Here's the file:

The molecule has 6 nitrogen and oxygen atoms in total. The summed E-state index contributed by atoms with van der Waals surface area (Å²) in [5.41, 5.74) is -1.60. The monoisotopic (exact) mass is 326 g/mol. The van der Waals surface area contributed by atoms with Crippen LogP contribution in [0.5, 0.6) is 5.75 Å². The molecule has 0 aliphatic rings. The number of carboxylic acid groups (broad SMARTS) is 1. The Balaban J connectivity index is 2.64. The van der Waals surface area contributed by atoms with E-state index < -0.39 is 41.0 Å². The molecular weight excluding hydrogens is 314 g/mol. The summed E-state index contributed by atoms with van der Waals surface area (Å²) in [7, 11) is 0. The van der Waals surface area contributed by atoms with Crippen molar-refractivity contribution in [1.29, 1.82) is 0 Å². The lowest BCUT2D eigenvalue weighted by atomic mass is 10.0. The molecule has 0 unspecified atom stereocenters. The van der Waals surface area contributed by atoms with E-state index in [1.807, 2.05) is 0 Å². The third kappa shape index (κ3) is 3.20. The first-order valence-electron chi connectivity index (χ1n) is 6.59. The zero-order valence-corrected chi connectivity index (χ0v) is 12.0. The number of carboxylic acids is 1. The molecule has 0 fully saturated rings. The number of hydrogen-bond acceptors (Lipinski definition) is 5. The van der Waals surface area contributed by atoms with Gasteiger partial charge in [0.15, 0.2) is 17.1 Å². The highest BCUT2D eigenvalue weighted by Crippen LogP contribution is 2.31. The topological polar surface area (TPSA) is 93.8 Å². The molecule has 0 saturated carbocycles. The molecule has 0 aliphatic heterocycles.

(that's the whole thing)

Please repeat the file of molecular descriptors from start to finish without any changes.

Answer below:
The molecule has 6 nitrogen and oxygen atoms in total. The summed E-state index contributed by atoms with van der Waals surface area (Å²) in [5.41, 5.74) is -1.60. The monoisotopic (exact) mass is 326 g/mol. The van der Waals surface area contributed by atoms with Crippen LogP contribution in [0.5, 0.6) is 5.75 Å². The molecule has 0 aliphatic rings. The number of carboxylic acid groups (broad SMARTS) is 1. The Balaban J connectivity index is 2.64. The van der Waals surface area contributed by atoms with E-state index < -0.39 is 41.0 Å². The molecular weight excluding hydrogens is 314 g/mol. The summed E-state index contributed by atoms with van der Waals surface area (Å²) in [7, 11) is 0. The van der Waals surface area contributed by atoms with Crippen molar-refractivity contribution in [1.29, 1.82) is 0 Å². The lowest BCUT2D eigenvalue weighted by atomic mass is 10.0. The molecule has 0 unspecified atom stereocenters. The van der Waals surface area contributed by atoms with E-state index in [1.807, 2.05) is 0 Å². The third kappa shape index (κ3) is 3.20. The first-order valence-electron chi connectivity index (χ1n) is 6.59. The zero-order valence-corrected chi connectivity index (χ0v) is 12.0. The number of carboxylic acids is 1. The molecule has 0 fully saturated rings. The number of hydrogen-bond acceptors (Lipinski definition) is 5. The van der Waals surface area contributed by atoms with Gasteiger partial charge in [0.15, 0.2) is 17.1 Å². The highest BCUT2D eigenvalue weighted by Crippen LogP contribution is 2.31. The topological polar surface area (TPSA) is 93.8 Å². The molecule has 0 saturated carbocycles. The molecule has 0 aliphatic heterocycles.